The week of March 9 was the worst of my life as a sports fan.
As a high school senior, I had already braced myself for a March filled with uncertainty and anxiety regarding college admissions decisions. But I never envisioned COVID-19 disrupting my life. Now, college admissions sit much lower on a long list of worries.
The week of March 9, all U.S. professional sports leagues postponed, canceled or paused their seasons. The NCAA also canceled the conference tournaments and March Madness for both men and women.
As a diehard Sacramento Kings fan, I was hit hard by the news of the NBA suspension on March 12 for “at least 30 days,” according to Commissioner Adam Silver.
The Kings trail the Memphis Grizzlies by 3 1/2 games for the eighth (last) playoff spot in the Western Conference with 19 games to play.
Sacramento was scheduled to host the New Orleans Pelicans, another team in the playoff race, on March 11 on ESPN.
I was at Golden 1 Center when the NBA suspension news broke. The Kings were supposed to play the Pelicans, and I was excited to see New Orleans’ Zion Williamson rock the rim in person for the first time. Unfortunately, the game was postponed because one of the refs had been exposed to Rudy Gobert, a Utah Jazz player from France who tested positive for COVID-19 two days prior. The Kings players were warming up with less than five minutes until game time, but I noticed none of the Pelicans had come out of the locker room. Fans booed the PA announcement as the surrealism of the situation set in: The Kings wouldn’t be playing.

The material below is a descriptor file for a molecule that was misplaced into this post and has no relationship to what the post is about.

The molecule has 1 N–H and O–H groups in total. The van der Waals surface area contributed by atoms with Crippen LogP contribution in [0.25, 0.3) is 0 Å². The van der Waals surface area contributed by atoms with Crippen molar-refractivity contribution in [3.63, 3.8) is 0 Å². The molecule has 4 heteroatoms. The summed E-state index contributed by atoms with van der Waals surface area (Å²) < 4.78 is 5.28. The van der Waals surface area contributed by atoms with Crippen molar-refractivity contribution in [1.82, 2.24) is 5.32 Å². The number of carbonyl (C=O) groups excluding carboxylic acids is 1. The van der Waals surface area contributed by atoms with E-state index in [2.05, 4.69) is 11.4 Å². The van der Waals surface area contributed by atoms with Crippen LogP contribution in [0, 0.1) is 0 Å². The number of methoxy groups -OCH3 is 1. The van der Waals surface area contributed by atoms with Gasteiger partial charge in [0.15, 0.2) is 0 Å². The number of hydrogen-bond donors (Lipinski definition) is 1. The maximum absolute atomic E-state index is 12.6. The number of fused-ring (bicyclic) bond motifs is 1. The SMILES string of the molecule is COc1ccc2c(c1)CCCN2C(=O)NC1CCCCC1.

Depending on how long the season is suspended, the NBA could skip straight to the postseason. Or the league could cancel the rest of the season. Either way, the Kings would miss the playoffs for the 14th consecutive year.
The following day, the floodgates opened: March Madness was canceled, and I had tickets for the first and second rounds at Golden 1 Center on March 20 and 22, which I’d been looking forward to since the fall.
I feel for the NCAA student-athletes, especially the seniors who were going to make the Big Dance and play their final collegiate games. Luckily, there are discussions about flexibility for seniors to extend eligibility.
Beyond my concern for basketball, I’m worried about my college applications. I was hardly surprised to hear that school’s been closed through April 13. Seniors are probably the least academically affected. However, with the mass closing of universities across the country, deciding where to attend by May 1 seems nearly impossible, especially for students who were planning visits in March and April.
In all regards, the first three months of 2020, especially last week, have seemed unreal. It’s hard to quiet the voice of uncertainty and instability in my head.
We are navigating uncharted territory, so making assumptions about when everything will go back to normal is pointless, especially when I can’t even keep up with the constant updates and notifications on my phone.
I was looking forward to a month of madness in March, including an exciting NCAA Tournament and increasingly competitive NBA season. Instead, all of the above have been postponed or canceled, and I’m stuck at home with no live sports to pass the time. Playing games without fans seemed like a great option.
Originally published in the March 17 edition of the Octagon.